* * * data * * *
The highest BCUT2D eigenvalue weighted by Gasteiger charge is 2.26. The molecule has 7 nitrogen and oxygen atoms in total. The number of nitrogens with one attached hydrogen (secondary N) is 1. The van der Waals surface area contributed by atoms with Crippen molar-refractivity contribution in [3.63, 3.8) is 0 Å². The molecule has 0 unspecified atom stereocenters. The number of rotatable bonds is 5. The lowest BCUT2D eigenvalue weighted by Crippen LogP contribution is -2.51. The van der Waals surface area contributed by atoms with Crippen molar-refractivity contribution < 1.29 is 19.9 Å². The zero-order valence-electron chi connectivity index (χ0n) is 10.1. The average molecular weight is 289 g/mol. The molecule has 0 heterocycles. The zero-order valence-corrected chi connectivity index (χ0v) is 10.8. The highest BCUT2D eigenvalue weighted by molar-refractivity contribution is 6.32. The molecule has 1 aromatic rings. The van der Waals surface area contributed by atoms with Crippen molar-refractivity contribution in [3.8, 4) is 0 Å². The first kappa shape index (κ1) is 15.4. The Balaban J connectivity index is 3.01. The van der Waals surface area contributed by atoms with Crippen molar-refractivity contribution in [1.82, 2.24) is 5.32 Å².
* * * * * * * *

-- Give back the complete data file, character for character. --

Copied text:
The highest BCUT2D eigenvalue weighted by Gasteiger charge is 2.26. The molecule has 7 nitrogen and oxygen atoms in total. The number of nitrogens with one attached hydrogen (secondary N) is 1. The van der Waals surface area contributed by atoms with Crippen molar-refractivity contribution in [3.63, 3.8) is 0 Å². The molecule has 0 unspecified atom stereocenters. The number of rotatable bonds is 5. The lowest BCUT2D eigenvalue weighted by Crippen LogP contribution is -2.51. The van der Waals surface area contributed by atoms with Crippen molar-refractivity contribution < 1.29 is 19.9 Å². The zero-order valence-electron chi connectivity index (χ0n) is 10.1. The average molecular weight is 289 g/mol. The molecule has 0 heterocycles. The zero-order valence-corrected chi connectivity index (χ0v) is 10.8. The highest BCUT2D eigenvalue weighted by molar-refractivity contribution is 6.32. The molecule has 1 aromatic rings. The van der Waals surface area contributed by atoms with Crippen molar-refractivity contribution in [3.8, 4) is 0 Å². The first kappa shape index (κ1) is 15.4. The Balaban J connectivity index is 3.01. The van der Waals surface area contributed by atoms with Crippen molar-refractivity contribution in [1.82, 2.24) is 5.32 Å².